November 8, 2016
Able Translations Ltd v Express International Translations Inc 2016 ONSC 6785
The defendant moved to strike the plaintiff’s defamation suit against them with costs pursuant to s. 137.1 of the CJA.
Under s. 137.1 the defendant bears the burden of establishing that the suit arises “from an expression made [by the defendants] that relates to a matter of public interest”. If successful in establishing this, the onus shifts to the plaintiff to satisfy the court: (a) that there are grounds to believe both that the proceeding has “substantial merit” and that the defendants have “no valid defence”; and (b) that the harm suffered or likely to be suffered by the plaintiff is “sufficiently serious that the public interest in permitting the proceeding to continue outweighs the public interest in protecting that expression”.
The claim arose from a blog posting made by the defendant on August 31, 2015 during the course of the 2015 Federal election. The plaintiff reacted swiftly with a lawyer’s letter demanding immediate retraction and threatening a law suit. The blog was deleted from the site where it had been posted within a few days.
After a careful analysis of the factors that must be considered under s. 137.1 of the CJA, Dunphy J. concluded: “that the subject matter of the blog posting was an expression relating to a matter of public interest within the meaning of s. 137.1(3) of the CJA. Accordingly, subject to s. 137.1(4) of the CJA, I am required to dismiss this claim.”
Dunphy J., goes on to say:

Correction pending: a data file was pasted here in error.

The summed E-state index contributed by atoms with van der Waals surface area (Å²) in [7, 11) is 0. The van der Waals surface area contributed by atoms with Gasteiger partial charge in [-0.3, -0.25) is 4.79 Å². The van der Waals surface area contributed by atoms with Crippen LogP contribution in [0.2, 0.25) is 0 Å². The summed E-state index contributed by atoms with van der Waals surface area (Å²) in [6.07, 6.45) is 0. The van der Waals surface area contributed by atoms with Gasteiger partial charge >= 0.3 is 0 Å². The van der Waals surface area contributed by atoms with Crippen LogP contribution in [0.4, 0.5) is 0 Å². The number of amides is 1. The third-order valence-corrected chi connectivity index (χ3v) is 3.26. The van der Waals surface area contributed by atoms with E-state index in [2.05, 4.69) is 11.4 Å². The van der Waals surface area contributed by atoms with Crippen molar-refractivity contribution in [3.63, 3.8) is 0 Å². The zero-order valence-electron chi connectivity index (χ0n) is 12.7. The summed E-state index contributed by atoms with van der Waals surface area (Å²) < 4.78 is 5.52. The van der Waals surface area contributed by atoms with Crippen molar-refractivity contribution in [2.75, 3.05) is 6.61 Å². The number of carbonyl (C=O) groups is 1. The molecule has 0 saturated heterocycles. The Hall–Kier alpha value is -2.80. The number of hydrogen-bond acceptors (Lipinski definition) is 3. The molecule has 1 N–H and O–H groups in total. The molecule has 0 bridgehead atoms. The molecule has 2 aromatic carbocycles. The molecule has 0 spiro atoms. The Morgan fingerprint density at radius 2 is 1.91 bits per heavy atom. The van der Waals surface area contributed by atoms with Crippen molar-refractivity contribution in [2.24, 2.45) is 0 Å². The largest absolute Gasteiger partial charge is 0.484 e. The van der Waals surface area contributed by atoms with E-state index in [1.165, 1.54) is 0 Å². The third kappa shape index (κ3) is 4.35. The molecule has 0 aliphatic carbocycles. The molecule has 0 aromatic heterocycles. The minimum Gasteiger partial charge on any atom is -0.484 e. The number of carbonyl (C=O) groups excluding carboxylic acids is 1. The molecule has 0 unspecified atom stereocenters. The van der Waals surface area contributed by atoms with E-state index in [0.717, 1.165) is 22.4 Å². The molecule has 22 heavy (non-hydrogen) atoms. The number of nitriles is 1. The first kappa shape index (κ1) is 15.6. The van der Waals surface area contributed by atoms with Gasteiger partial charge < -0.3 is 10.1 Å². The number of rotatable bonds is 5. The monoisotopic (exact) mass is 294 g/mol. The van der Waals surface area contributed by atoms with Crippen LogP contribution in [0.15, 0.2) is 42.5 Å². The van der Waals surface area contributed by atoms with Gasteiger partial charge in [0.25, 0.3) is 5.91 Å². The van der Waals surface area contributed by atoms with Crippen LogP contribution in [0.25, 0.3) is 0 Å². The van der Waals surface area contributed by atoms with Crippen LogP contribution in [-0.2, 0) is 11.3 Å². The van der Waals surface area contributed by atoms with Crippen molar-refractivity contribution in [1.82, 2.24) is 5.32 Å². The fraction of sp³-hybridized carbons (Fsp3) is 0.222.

While I have some sympathy for the plaintiff’s position as being the first — or at least among the first — to be subjected to the new regime mandated by the PPPA, that consideration must be mitigated by a consideration of the fact that the effective date of the new legislation was known and the legislation itself received broad public input (including from the bar). I must also consider that the plaintiff’s aggressive actions in this case have generated the very sort of libel chill that the PPPA was designed to combat. The fact that the plaintiff appears to have singled out a small competitor’s comments for litigation while taking no steps (at least none disclosed in evidence) to deal with the far more numerous and extreme expressions of opinion by others has led me to draw an adverse inference regarding the purity of the plaintiff’s motives in this case…I therefore decline to exercise my discretion to excuse this plaintiff from the operation of s. 131.1(7) of the CJA. The moving party defendants are entitled to their costs of the action and motion assessed on a full indemnity basis.